Writing Tips

Writing Tips

Picture Writing

On a quest to go back in time, I barely made it out of Owensboro, Kentucky before Snowmageddon hit. I had travelled to my hometown with camera in hand, determined to link the past with the present. While one doesn’t define the other, it was still a worthwhile venture to connect the dots. In fact, it was downright fun!

DSC_5436I met a friend who has known me and my faults since I was six years old. Kudos to Lenny for still showing up. We arranged to meet under the river’s shell. I later learned the shell is really a bat wing, but thankfully, my friend saw a touristy person trying not to strangle herself with the zoom lens around her neck as she ran towards the river-as if that would make the passing barges hold still for a picture under the bridge. The crazy lady may have been yelling for them to slow down too. That’s how Lenny knew it was me.

We began our hometown adventure at the riverfront playground, puzzled by how to climb the concrete trees. Taking a photo from where I watched past Regattas, I wondered if I could see through the rails to where the hanging was. “What hanging?” Lenny asked.

“We weren’t born yet, but it was right over there by the Hampton Inn.”

On a happy note, Lenny said, “This spot is where I proposed to my wife.”

So many memories were made on the river, even ones from the Boogie Shack. I tunneled down the playground’s tornado slide for a not-so-graceful landing, static electrified hair and all. I’m still sore.

For our next scavenger hunt photo, we took my car. “I pictured you driving a mini-van,” Lenny said.

“Get out or take that back,” I said. Like spies, we parked on street corners and zoomed in on house trailers, mansions, even corn fields. We got a lot of stares in the small town, but I promise we only parked in the liquor store’s drive-thru in order to get the best shot of the old steel mill. You know, a picture shot. Even better was our side trip to a sewer ditch where we frequently picnicked. More than a few folks wondered what we were up to.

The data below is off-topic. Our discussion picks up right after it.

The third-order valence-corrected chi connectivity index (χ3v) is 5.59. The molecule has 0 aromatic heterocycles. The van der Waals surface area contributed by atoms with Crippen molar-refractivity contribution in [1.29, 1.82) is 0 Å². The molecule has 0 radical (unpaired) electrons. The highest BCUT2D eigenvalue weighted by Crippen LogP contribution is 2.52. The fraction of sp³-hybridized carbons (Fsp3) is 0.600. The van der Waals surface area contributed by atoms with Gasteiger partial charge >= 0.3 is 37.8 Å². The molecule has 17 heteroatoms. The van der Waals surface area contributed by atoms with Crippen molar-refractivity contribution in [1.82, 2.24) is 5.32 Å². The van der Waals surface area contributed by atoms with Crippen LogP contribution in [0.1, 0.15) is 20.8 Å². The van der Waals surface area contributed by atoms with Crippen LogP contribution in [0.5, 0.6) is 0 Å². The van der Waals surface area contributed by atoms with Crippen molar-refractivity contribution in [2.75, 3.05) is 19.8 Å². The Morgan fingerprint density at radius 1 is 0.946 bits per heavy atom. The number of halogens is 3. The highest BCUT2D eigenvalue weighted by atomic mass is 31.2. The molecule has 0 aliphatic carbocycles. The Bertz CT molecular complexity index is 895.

A memorable day was spent all for the sake of My Big O Journey: Growing up in Owensboro, Kentucky. The book’s upcoming print copy will have old Owensboro pictures as well as the recent ones Lenny and I risked our reputations for. Since a picture is worth a thousand words, several photographs will accompany each chapter. Heaven knows how long it takes to write that many words.

Just like Lenny and I retraced our past steps, writers should come out of their shells (or bat wings), and walk in the same shoes as their characters. It should be mandatory that a writer visits the place he writes about. With today’s temperatures dropping into the teens, I’m outlining my next book about Hawaii.

Check out some more encouragement and writing tips in WRITE, BABY, WRITE: You Can Do It! Available at Amazon ($2.99)
Write Baby Write: You Can Do It

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National Novel Writing Month (NaNoWriMo)

Shelly Van Meter Miller, Tornado Valley: Huntsville's Havoc

Author Bio Picture, Shelly Miller

I can feel it in the air. Something’s coming over me. It reminds me of a bout with the flu, but it’s not. The last time I thought I had the flu, I was really pregnant. But I’m not. I’ve had this bug several times before, and I know what it does. It’s serious business, but it’s only temporary.

I’m making preparations in advance, just in case I’m incapacitated for a while. I grocery shopped and bought carton after carton of that frozen macaroni my family loves. That way they won’t starve when I don’t make dinner. I also bought some extra socks and underwear, and that’s when I saw their panicked looks. You see, there’s a good chance I won’t be doing much laundry either.

November is just around the corner, and I’m gearing up for NaNoWriMo. It sounds like something from my favorite seventies sitcom, Mork & Mindy, where the late Robin Williams played an alien from the Planet Ork and greeted earthlings with a quirky handshake saying, “Na-Nu Na-Nu.” It has nothing to do with aliens, a little to do with hands shaking, and maybe just as farfetched. NaNoWriMo stands for National Novel Writing Month.